23. Table 15 : Comparative table of the procedures of each member state France GB Italy NL Greece Spain CH Interpretation of the regulation Interpretation of quality, typicity & specificity PDO : + PGI : under discussion Weak PDO : + PGI : industrial Weak Weak AOC : + PGI : weaker Interpretation of quality - region link PDO & PGI :strict Weak Weak Weak Weak Strict Interpretation of zoning Strict Weak Average Weak PDO : tight PGI : larger For both criteria the ties to the terroir and rights are accepted Application Control of exis-tence? Applicant classification Yes ? Yes No No Yes appointed Yes Control of representativ eness? Yes ? Yes No Yes Yes Application guidelines? No Yes No No No Yes Application file processing Different PDO and PGI procedures ? PDO : INAO PGI : INAO & Certification Bodies No No No No No Application file guidelines? No No No No No Yes Specific national institutions Yes. INAO No : Ministry of Agriculture and Food Market com petition division No : Com m ittee for Safeguarding and valorisation of national PDO-PGI No : Central Commodity Board for Agricultural Products No : Com m ittee for PDO-PGI Yes Regional decision- making institutions and level? No Local consultation INAO No Yes Regional governm ent Special proce-dures in Em ila Rom agna and Piem onte Yes : at regional level No No Yes No Public inquiry and level? Managem ent of opposition PDO : at regional level PGI : Yes No Yes No No Internal or external expert consultation? PDO : external PGI : external Yes internal Yes Yes : internal (CCBAP) Yes : Internal External expert consultation but only on the form and not the detail PDO and PGI in Europe : regulations or policy ? Contrat Fair CT 95-306 : PDO and PGI Products 24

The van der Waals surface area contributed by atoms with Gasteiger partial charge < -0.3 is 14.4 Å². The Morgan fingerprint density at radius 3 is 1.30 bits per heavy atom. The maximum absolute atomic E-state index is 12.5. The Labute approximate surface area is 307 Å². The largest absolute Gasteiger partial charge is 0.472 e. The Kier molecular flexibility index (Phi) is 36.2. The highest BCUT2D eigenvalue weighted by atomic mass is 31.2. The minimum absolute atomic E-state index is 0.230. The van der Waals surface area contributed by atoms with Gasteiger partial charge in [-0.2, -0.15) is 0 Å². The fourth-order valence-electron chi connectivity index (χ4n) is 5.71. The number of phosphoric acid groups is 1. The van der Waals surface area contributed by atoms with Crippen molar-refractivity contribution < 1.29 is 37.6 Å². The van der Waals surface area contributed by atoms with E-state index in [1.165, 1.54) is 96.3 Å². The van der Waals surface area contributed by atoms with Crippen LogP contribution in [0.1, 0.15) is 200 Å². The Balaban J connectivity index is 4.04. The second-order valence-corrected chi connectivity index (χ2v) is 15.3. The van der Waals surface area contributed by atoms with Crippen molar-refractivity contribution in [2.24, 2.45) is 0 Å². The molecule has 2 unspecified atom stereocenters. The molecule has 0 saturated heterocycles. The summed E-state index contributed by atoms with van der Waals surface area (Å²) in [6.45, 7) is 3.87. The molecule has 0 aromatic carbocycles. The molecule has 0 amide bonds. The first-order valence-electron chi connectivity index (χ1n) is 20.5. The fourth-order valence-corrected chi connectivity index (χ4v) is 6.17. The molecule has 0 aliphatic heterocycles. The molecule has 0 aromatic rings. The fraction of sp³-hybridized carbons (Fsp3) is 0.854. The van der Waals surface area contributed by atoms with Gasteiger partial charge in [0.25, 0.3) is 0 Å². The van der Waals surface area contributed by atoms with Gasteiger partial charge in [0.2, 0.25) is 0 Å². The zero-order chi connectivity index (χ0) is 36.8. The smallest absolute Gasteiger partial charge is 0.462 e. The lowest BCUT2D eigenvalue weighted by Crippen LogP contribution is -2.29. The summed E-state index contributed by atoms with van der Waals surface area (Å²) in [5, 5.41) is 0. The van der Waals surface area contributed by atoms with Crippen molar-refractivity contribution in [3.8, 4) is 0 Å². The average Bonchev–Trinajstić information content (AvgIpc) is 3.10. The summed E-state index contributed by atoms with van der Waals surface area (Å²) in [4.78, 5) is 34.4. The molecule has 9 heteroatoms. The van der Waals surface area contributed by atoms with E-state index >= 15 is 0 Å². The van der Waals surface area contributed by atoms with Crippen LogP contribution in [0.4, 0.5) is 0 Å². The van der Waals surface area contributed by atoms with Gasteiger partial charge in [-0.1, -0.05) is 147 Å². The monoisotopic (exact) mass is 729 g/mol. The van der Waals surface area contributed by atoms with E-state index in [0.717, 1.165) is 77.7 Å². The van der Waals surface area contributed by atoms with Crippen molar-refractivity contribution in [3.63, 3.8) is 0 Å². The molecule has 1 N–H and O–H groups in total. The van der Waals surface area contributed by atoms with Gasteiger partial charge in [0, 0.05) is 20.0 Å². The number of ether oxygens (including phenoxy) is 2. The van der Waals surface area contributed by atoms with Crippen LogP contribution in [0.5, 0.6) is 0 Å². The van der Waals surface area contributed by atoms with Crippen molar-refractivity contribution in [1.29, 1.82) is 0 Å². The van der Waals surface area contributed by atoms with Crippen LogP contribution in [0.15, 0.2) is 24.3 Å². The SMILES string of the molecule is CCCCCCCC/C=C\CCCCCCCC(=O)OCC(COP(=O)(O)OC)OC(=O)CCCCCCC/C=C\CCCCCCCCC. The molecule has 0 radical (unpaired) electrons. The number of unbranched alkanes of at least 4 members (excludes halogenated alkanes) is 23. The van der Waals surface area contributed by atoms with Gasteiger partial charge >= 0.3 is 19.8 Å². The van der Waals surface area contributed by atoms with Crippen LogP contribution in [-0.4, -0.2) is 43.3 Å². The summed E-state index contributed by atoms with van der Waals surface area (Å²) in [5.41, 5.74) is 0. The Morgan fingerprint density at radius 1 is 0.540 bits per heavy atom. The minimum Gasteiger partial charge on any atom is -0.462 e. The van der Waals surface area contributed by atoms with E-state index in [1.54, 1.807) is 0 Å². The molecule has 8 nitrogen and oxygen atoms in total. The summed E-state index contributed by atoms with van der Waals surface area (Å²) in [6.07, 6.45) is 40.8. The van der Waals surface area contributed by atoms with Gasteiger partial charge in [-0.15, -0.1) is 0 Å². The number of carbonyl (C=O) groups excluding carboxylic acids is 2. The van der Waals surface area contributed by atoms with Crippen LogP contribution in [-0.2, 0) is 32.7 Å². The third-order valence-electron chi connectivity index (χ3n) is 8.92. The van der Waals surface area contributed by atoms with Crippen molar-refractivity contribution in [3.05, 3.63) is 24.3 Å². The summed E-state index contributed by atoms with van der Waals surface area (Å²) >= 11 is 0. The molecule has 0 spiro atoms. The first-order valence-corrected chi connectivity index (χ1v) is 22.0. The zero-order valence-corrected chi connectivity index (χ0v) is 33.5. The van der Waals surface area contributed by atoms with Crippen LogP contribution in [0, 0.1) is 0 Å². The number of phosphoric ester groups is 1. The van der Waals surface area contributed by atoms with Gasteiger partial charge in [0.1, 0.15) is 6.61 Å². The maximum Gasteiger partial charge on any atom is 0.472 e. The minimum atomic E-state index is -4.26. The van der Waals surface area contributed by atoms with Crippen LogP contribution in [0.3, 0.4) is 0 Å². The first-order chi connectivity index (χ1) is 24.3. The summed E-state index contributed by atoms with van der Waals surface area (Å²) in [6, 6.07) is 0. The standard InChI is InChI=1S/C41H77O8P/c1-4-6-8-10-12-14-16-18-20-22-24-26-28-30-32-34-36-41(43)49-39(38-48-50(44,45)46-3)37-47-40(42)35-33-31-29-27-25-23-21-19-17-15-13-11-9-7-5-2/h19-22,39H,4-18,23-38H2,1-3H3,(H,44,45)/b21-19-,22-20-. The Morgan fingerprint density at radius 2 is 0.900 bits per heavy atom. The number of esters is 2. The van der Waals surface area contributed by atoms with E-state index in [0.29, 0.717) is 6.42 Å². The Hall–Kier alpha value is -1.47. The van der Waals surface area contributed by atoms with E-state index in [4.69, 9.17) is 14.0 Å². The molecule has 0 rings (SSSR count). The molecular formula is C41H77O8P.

24. Guideline appraisal PGI: Yes PDO: No No No No No No N° of appraisals Technical Zoning PGI : 1 PDO : 2 (technical and zoning) 1 1 1 1 None Institutions Public or private control body? PGI : Private PDO : Public Private Larges volu- m es : private Small volu- m es : public Private Public so far Private body coming Public Public et private Inspection Specialised control body? Yes No Yes No : generic (RVV, COKZ, KCB) Yes (to com e) Yes Independent accreditation? PGI : Yes (COFRAC) PDO : No Yes Sincert Yes Yes Yes Control of production conditions? PGI : Yes PDO : + or - Yes Yes ? Yes No Yes Control of PDO-PGI product specificity? PGI : No PDO : Yes (AS) No Yes ++ No No Yes PDO-PGI protection Legal protection? INAO in both cases No No No No Ministry Interpretation of general principles 1. Field of application (article 1) The field of application is currently the object of divergent opinions. For certain, the field of "agricultural products" is to be strictly interpreted in so far as annexes I and II list exceptions which include beer and m ineral water. Under such an interpretation, highly processed products (such as cooked and flavoured dishes) are excluded. For others, this type of product is included and such highly industrialised products are reason for which the PGI system was conceived. The legal process m ust therefore treat each case individually by analysing the treaty of Rom e which defines in annexe II those agricultural products destined for hum an consum ption. 2. How are notions of Quality, Origin and Protection dealt with by the member states? Let us go back to the regulation itself (article 2). For the purposes of this regulation : (a) Designation of origin: m eans the nam e of a region, a specific place or, in exceptional cases, a country, used to describe an agricultural product or a foodstuff: -- originating in that region, specific place or country, and -- the quality or characteristics of which are essentially or exclusively due to a particular geographical environm ent with its inherent natural and hum an factors, and the production, processing and preparation of which take place in the defined geographical area; PDO and PGI in Europe : regulations or policy ? Contrat Fair CT 95-306 : PDO and PGI Products 25